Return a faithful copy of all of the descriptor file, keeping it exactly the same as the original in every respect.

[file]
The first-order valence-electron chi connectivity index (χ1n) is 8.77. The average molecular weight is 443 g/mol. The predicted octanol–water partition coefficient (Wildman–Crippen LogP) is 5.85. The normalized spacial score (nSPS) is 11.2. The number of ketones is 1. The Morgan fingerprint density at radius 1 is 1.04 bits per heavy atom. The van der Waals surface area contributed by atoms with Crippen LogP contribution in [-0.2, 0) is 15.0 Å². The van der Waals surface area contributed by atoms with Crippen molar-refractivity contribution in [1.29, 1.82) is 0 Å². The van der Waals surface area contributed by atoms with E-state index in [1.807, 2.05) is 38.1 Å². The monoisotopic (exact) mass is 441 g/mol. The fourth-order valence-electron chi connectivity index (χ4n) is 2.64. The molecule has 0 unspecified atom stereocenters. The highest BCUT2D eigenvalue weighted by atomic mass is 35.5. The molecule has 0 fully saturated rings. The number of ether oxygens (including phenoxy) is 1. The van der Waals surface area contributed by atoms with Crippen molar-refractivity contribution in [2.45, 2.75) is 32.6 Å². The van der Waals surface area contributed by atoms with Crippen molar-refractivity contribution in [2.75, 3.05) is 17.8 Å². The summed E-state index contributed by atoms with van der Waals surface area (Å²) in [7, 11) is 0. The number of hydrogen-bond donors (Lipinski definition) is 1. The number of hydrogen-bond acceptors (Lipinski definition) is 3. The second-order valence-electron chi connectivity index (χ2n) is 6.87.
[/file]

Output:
The first-order valence-electron chi connectivity index (χ1n) is 8.77. The average molecular weight is 443 g/mol. The predicted octanol–water partition coefficient (Wildman–Crippen LogP) is 5.85. The normalized spacial score (nSPS) is 11.2. The number of ketones is 1. The Morgan fingerprint density at radius 1 is 1.04 bits per heavy atom. The van der Waals surface area contributed by atoms with Crippen LogP contribution in [-0.2, 0) is 15.0 Å². The van der Waals surface area contributed by atoms with Crippen molar-refractivity contribution in [1.29, 1.82) is 0 Å². The van der Waals surface area contributed by atoms with E-state index in [1.807, 2.05) is 38.1 Å². The monoisotopic (exact) mass is 441 g/mol. The fourth-order valence-electron chi connectivity index (χ4n) is 2.64. The molecule has 0 unspecified atom stereocenters. The highest BCUT2D eigenvalue weighted by atomic mass is 35.5. The molecule has 0 fully saturated rings. The number of ether oxygens (including phenoxy) is 1. The van der Waals surface area contributed by atoms with Crippen molar-refractivity contribution in [2.45, 2.75) is 32.6 Å². The van der Waals surface area contributed by atoms with Crippen molar-refractivity contribution in [2.75, 3.05) is 17.8 Å². The summed E-state index contributed by atoms with van der Waals surface area (Å²) in [7, 11) is 0. The number of hydrogen-bond donors (Lipinski definition) is 1. The number of hydrogen-bond acceptors (Lipinski definition) is 3. The second-order valence-electron chi connectivity index (χ2n) is 6.87.